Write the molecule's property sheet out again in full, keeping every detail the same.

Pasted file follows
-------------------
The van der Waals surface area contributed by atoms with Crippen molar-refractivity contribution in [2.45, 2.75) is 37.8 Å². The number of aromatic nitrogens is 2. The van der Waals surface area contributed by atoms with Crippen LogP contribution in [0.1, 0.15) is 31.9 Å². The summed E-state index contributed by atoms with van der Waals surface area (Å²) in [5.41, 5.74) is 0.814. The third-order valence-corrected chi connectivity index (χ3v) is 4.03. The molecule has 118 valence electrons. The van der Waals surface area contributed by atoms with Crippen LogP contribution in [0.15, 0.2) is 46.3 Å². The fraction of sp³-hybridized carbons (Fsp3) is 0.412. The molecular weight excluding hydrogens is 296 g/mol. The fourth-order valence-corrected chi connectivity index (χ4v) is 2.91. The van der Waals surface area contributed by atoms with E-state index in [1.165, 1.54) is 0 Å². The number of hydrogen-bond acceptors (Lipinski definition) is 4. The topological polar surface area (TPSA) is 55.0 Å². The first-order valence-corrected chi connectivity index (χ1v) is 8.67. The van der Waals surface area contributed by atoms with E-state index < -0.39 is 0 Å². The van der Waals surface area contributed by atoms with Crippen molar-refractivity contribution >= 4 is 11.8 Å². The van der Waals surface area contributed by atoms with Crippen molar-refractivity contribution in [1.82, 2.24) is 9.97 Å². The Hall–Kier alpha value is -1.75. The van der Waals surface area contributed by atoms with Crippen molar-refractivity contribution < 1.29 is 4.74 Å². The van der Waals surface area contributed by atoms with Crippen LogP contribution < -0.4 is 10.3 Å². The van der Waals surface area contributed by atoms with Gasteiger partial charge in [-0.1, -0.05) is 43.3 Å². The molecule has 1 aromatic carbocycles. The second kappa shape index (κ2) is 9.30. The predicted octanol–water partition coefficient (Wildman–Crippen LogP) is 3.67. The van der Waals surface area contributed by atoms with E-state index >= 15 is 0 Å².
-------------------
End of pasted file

The van der Waals surface area contributed by atoms with Crippen molar-refractivity contribution in [2.45, 2.75) is 37.8 Å². The number of aromatic nitrogens is 2. The van der Waals surface area contributed by atoms with Crippen LogP contribution in [0.1, 0.15) is 31.9 Å². The summed E-state index contributed by atoms with van der Waals surface area (Å²) in [5.41, 5.74) is 0.814. The third-order valence-corrected chi connectivity index (χ3v) is 4.03. The molecule has 118 valence electrons. The van der Waals surface area contributed by atoms with Crippen LogP contribution in [0.15, 0.2) is 46.3 Å². The fraction of sp³-hybridized carbons (Fsp3) is 0.412. The molecular weight excluding hydrogens is 296 g/mol. The fourth-order valence-corrected chi connectivity index (χ4v) is 2.91. The van der Waals surface area contributed by atoms with E-state index in [1.165, 1.54) is 0 Å². The number of hydrogen-bond acceptors (Lipinski definition) is 4. The topological polar surface area (TPSA) is 55.0 Å². The first-order valence-corrected chi connectivity index (χ1v) is 8.67. The van der Waals surface area contributed by atoms with E-state index < -0.39 is 0 Å². The van der Waals surface area contributed by atoms with Crippen molar-refractivity contribution >= 4 is 11.8 Å². The van der Waals surface area contributed by atoms with Crippen molar-refractivity contribution in [1.82, 2.24) is 9.97 Å². The Hall–Kier alpha value is -1.75. The van der Waals surface area contributed by atoms with Crippen molar-refractivity contribution < 1.29 is 4.74 Å². The van der Waals surface area contributed by atoms with Crippen LogP contribution < -0.4 is 10.3 Å². The van der Waals surface area contributed by atoms with Gasteiger partial charge in [-0.1, -0.05) is 43.3 Å². The molecule has 1 aromatic carbocycles. The second kappa shape index (κ2) is 9.30. The predicted octanol–water partition coefficient (Wildman–Crippen LogP) is 3.67. The van der Waals surface area contributed by atoms with E-state index >= 15 is 0 Å².